***Watch WISN 12 News for the latest on severe weather***
Thank you for stopping by the Weather Watch 12 blog! After a long evening of tracking severe weather across the area on Monday, the next round of storms is beginning to come together across the Midwest for early Wednesday.
The timing of any thunderstorms or severe weather that may arrive in southeast Wisconsin should hold off until after 3 a.m. The main threat with storm overnight and into Wednesday morning would be heavy rain(1″-2″+ in spots) and also damaging winds. The Storm Prediction Center has placed southeast Wisconsin in the MODERATE risk area for severe weather on Wednesday. See the map below.
After the possible morning round of thunderstorms, the questions mount. If, and this is a big if, the sun breaks out for several hours, the cold front does not arrive until 2 p.m. or later, and temperatures warm into the mid-80s, we could see a second round of thunderstorms on Wednesday. This round would also have the potential to be severe! The second round threats would be strong winds, hail, and isolated tornadoes.
My confidence is high for an early morning round of strong storms, but low for the afternoon potential for more storms. No matter what time of day the storms arrive, you can track them with our interactive radar. Just click below.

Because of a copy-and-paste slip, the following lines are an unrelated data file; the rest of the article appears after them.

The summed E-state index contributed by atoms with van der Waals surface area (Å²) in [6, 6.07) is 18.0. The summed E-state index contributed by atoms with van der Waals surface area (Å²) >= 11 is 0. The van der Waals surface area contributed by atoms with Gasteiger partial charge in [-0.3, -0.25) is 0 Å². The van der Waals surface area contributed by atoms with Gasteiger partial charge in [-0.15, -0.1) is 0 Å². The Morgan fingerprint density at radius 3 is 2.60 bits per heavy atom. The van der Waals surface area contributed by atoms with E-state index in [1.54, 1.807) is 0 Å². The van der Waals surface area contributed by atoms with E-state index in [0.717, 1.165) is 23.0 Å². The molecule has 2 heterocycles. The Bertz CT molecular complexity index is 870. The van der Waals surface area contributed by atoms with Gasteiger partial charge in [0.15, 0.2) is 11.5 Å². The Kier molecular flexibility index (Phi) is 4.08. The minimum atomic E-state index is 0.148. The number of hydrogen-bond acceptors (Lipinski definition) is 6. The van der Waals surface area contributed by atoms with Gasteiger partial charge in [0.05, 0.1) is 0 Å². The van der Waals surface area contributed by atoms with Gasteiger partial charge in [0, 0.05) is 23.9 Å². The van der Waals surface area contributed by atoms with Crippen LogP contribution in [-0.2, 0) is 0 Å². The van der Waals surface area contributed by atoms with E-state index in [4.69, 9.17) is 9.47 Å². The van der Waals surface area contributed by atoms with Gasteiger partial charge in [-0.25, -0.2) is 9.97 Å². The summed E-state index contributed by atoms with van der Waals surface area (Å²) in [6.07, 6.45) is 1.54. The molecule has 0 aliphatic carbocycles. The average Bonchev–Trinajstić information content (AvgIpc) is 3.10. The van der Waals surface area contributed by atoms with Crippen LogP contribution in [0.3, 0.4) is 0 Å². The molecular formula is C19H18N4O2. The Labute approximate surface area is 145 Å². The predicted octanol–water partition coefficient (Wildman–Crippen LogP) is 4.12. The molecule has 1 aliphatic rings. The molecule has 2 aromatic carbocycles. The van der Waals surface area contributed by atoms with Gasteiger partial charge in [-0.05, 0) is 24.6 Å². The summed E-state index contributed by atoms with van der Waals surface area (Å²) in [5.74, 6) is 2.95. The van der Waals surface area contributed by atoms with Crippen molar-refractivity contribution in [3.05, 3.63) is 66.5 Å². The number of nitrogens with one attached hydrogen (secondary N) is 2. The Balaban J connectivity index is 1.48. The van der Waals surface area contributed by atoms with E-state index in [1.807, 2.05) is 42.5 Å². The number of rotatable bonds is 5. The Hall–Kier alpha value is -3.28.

The cleanup was underway on Tuesday in parts of Jefferson and Waukesha counties as 3 tornadoes hit the area. The power of mother nature always amazes me. When tornadoes hit, the safest place to be is in a basement or the lowest level of your home. This picture from Eagle shows a 2X4 turning into a missile and cutting right into this car.
The National Weather Service did a storm survey Tuesday and put out their assessment of the damage and also rated the tornadoes. Below is the tornado rating of each storm and the estimated wind speed.
- Busseyville (SW Jefferson County), EF-1 Winds: 90-100 mph
- Eagle (Waukesha County), EF-2 Winds: 125-130 mph
- Muskego (Waukesha Conty), EF-1 Winds: 100 mph
The National Weather Service has a great write-up with many more maps and details of the tornadoes. Just click on the link below to view the story.
Covering severe weather is a part of the job that I do enjoy, because I like helping people. A majority of viewers do not have weather radios, or are not online when a watch or warning is issued. So communicating a warning via tv is the best way to keep people safe. Monday evening did require cutting into programming to alert first those in Jefferson county of a TORNADO warning, and then later those that live in Waukesha, Milwaukee, and Racine counties. We always use our best judgement in determining how long a cut-in will last, and if our coverage goes wall to wall. Monday evening was one of those cases. I’ve been a Meteorologist for 10 years, and without fail, emails pour in the second a weather cut-in interrupts a show. I understand being frustrated, but we need to look at the big picture and keeping people safe is priority #1 for Weather Watch 12.
With that said…here is just one of the emails that I received. Enjoy!
“enough already; how many times do you need to repeat yourself with sensational tornado reports. bachelorette!”
Make sure to keep it tuned to WISN 12 for the latest. If severe weather strikes, we will keep you updated! You can also follow our forecasts on Facebook: WeatherWatch 12 and also on Twitter: WISN12News And remember…please post your storm photos to the U-Local section of WISN.com!